by Paul Rignell
With the state’s Republicans aiming to reclaim the governor’s office along with the U.S. Senate seat that the party lost in 2008, a strong number of Otsego Republicans entered the Prairie Center hall for caucus night Feb. 4 to cast votes in straw polls that reflect favored candidates.
In the straw poll for governor, 28 Otsego residents cast ballots for attorney and conservative media personality Dave Thompson, of Lakeville, against 12 votes for public relations executive and State Rep. Kurt Zellers, of Maple Grove. Attorney, former state legislator and current Hennepin County Commissioner Jeff Johnson, of Plymouth, received eight votes, while 18 in the party caucus said they were undecided among six candidates.
Attorney and state senator Julianne Ortman, of Chanhassen, got the most support from Otsego Republicans in their straw poll for U.S. Senate. Her 24 votes in the caucus compared with 23 undecided among six candidates. Business owner Mike McFadden, of Mendota Heights, received 15 votes from the Otsego crowd while chiropractor and State Rep. Jim Abeler, of Anoka, drew nine.
In a straw poll for the U.S. House race from the 6th District, where the party’s incumbent Michele Bachmann will step down, Otsego Republicans gave overwhelming backing to fellow Wright County resident Tom Emmer, of Delano, an attorney, conservative media personality, former state legislator and his party’s candidate for governor in 2010.
Emmer drew six times as many votes in the Otsego straw poll as all ballots combined for challengers including business owner and former state legislator Phil Krinkie, of Shoreview, and business owner and Anoka County Commissioner Rhonda Sivarajah, of Lino Lakes.
Caucus attendees also have the task to nominate and elect precinct officers for two-year terms. Area Republicans and Democrats will caucus again in February 2016, when other politically active residents could become officers for these precincts.
To volunteer as a precinct chairperson, however, comes with a certain level of responsibility that few people are eager to consider. That particular leader is tasked with coordinating campaigning in the precinct for the party’s candidates.
When Robert Schuster, a convener for Otsego’s Republican caucus, heard no nominations for the first of their two precincts, he and the crowd still sat in silence for maybe 30 seconds before Kathryn Syverson volunteered as precinct chairperson. She had been seated alone in a front row. An Otsego resident since 2007, Syverson said that she had previously registered as a delegate for district conventions which followed the 2012 party caucus.
For the role of vice chairperson in the precinct, Mike Berg offered his experience with the duties. Berg said that through six years in Otsego which have followed nine years each in Delano, Albertville and Eden Prairie, he has served as a Republican precinct chair six or seven times.
The owner of a factory automation business in Maple Grove, Berg said in an interview that he found himself aligning Republican when his three children were in grade school, which coincidentally was also when Ronald Reagan stepped up in national politics to win the presidency in 1980. “He just had a way of expressing himself and explaining politics in easy-to-understand terms,” said Berg. “He kind of won my heart. I knew he was a true conservative.”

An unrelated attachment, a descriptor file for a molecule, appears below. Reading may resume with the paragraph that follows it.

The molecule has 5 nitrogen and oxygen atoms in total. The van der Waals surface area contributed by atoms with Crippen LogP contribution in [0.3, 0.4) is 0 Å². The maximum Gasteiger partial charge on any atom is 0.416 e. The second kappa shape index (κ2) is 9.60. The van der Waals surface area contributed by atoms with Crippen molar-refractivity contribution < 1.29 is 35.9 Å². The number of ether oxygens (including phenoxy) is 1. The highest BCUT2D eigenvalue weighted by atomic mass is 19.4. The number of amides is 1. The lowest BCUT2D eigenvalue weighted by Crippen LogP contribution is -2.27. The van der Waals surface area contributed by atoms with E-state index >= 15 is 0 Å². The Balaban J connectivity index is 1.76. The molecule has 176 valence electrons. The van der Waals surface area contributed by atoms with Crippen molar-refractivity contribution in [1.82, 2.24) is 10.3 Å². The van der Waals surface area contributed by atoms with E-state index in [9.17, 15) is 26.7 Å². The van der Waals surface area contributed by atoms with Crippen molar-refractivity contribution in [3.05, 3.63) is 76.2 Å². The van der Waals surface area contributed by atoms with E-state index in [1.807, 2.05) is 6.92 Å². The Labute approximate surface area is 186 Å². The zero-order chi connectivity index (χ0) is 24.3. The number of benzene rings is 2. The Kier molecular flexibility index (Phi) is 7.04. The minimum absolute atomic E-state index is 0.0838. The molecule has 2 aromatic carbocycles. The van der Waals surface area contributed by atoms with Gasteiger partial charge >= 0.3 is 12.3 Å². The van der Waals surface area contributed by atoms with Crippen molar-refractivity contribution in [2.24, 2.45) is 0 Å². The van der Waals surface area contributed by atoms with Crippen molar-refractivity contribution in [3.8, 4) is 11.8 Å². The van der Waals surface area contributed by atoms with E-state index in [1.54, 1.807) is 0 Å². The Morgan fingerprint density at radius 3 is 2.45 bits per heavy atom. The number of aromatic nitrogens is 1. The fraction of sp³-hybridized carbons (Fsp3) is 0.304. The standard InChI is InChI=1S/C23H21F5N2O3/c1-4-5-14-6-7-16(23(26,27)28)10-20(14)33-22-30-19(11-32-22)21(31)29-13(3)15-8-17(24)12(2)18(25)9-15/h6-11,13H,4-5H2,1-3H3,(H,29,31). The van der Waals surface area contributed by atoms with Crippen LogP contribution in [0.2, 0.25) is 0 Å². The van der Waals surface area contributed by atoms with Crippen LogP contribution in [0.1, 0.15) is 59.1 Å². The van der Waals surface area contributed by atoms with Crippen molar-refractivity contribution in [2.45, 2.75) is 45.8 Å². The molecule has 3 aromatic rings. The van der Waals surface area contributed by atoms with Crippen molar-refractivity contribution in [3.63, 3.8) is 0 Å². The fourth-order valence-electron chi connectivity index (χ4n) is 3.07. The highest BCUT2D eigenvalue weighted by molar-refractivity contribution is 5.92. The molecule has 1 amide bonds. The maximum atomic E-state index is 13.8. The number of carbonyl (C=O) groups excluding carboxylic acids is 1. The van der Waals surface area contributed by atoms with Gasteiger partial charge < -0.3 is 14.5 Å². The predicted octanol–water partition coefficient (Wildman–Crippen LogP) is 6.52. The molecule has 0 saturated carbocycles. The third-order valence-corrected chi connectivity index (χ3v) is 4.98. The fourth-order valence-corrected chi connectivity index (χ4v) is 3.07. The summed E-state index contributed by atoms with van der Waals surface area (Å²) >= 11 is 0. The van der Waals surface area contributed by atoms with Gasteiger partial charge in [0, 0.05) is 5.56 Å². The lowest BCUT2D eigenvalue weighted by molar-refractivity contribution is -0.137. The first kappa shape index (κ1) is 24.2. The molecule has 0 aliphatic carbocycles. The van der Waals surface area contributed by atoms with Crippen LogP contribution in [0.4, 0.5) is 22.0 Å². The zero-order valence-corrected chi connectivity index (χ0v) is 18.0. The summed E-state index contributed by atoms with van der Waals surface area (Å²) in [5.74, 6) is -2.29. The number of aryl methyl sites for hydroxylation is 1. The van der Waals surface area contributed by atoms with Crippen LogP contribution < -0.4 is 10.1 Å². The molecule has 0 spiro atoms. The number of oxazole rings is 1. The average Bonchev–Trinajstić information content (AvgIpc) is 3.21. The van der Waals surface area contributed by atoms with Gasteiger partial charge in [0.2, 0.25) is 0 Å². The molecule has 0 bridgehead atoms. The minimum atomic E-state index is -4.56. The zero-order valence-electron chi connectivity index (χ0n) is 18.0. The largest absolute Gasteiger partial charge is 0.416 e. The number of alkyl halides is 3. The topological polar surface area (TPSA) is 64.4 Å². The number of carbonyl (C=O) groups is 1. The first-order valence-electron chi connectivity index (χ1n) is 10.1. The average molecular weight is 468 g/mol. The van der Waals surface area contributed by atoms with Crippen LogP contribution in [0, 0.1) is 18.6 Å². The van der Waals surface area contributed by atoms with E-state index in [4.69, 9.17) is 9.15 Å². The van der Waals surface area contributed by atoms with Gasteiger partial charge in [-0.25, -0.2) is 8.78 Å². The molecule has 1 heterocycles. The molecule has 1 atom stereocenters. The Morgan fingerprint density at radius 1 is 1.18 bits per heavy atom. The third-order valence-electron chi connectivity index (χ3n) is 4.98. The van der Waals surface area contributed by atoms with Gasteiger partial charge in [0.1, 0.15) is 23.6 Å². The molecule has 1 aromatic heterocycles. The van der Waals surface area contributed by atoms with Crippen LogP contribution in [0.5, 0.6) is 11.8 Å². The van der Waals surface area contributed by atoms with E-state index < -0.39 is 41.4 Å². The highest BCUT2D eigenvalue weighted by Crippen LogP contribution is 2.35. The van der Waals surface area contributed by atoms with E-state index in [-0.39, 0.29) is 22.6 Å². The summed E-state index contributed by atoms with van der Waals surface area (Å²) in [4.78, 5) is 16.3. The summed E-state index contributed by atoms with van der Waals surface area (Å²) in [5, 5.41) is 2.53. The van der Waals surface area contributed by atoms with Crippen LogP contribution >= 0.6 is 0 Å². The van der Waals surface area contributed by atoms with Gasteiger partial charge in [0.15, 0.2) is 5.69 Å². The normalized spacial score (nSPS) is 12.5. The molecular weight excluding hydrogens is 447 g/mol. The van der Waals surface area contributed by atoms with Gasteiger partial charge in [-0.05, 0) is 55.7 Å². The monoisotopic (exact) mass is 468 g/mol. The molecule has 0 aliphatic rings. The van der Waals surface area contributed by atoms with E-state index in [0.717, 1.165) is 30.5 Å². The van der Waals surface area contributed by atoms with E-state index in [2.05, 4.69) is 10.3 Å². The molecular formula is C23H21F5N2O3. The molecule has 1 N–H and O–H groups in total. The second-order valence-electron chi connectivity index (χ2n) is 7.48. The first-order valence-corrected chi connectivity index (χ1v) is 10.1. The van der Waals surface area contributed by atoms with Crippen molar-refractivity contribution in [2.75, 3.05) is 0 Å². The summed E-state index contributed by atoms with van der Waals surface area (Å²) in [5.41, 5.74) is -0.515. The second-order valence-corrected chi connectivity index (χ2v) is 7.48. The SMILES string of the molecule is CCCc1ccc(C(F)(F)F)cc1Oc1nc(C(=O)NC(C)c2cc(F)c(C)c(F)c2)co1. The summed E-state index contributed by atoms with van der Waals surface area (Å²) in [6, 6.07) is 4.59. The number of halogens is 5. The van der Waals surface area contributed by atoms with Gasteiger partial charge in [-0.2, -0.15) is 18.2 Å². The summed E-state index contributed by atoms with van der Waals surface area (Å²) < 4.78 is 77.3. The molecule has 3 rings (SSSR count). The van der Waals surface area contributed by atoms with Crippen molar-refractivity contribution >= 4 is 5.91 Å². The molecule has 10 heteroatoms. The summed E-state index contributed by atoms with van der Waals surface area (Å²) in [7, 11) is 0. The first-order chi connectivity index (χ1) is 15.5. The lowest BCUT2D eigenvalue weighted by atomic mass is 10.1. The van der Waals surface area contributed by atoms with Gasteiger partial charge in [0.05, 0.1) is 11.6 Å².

Syverson said she voted for the incumbent Democrat Jimmy Carter in 1980. However, soon after her college graduation in 1981 she became co-owner of a recreational vehicle business, and “I became a Republican really fast,” she said.
Syverson is now a service coordinator for disabled adults. “I think this is an important mid-term election,” she said at her caucus. “I think (our party) needs to change the focus to enthusiasm and offense. We need to not be on defense anymore.”
Syverson and Berg sat on their side of Otsego’s Prairie Center hall while residents from a second city precinct showed as much early restraint in volunteering as officers. Berg offered a plea that finally convinced some of them to raise their hands.
“There is some work involved,” Berg said, “but I have to say, with the state of our politics right now in the Republican Party, we need people who are willing to step forward. … My daughter still kids me that I took her for one of her birthday parties, with her friends, on one of my literature drops (campaigning door-to-door), just so I could buy them pizza.”
For Otsego precincts of the Democratic-Farmer-Labor Party, which is likely to nominate incumbents Mark Dayton for governor and Al Franken for U.S. Senate in 2014, a total of six people arrived for party caucuses at Otsego Elementary School.
Husband and wife Patrick and Carolyn Jansen were the only two people there from their particular precinct. Patrick agreed to register as their precinct chairperson, with Carolyn supporting him as vice chair.
The Jansens met each other in San Diego while serving in the Navy. Patrick, a native of Fridley and Columbia Heights, was a submarine sonar technician for 14 years including service during Operation Desert Storm. Carolyn, originally from Florence, Ore., worked 20 years in naval communications.
The couple has lived in Otsego since 2001.
Patrick said that he was raised in an actively Democratic family – “When I was a toddler, I was going to some of these (caucuses)” – and he has stayed with the party as a strong supporter of unions, he added.
The Jansens have attended caucuses together since 2004. “It (can be) hard to have a say in how your life is built,” said Carolyn. “This gives you an opportunity to have that say.”
Patrick added, “If you do not get involved, you’re leaving your fate in other people’s hands.”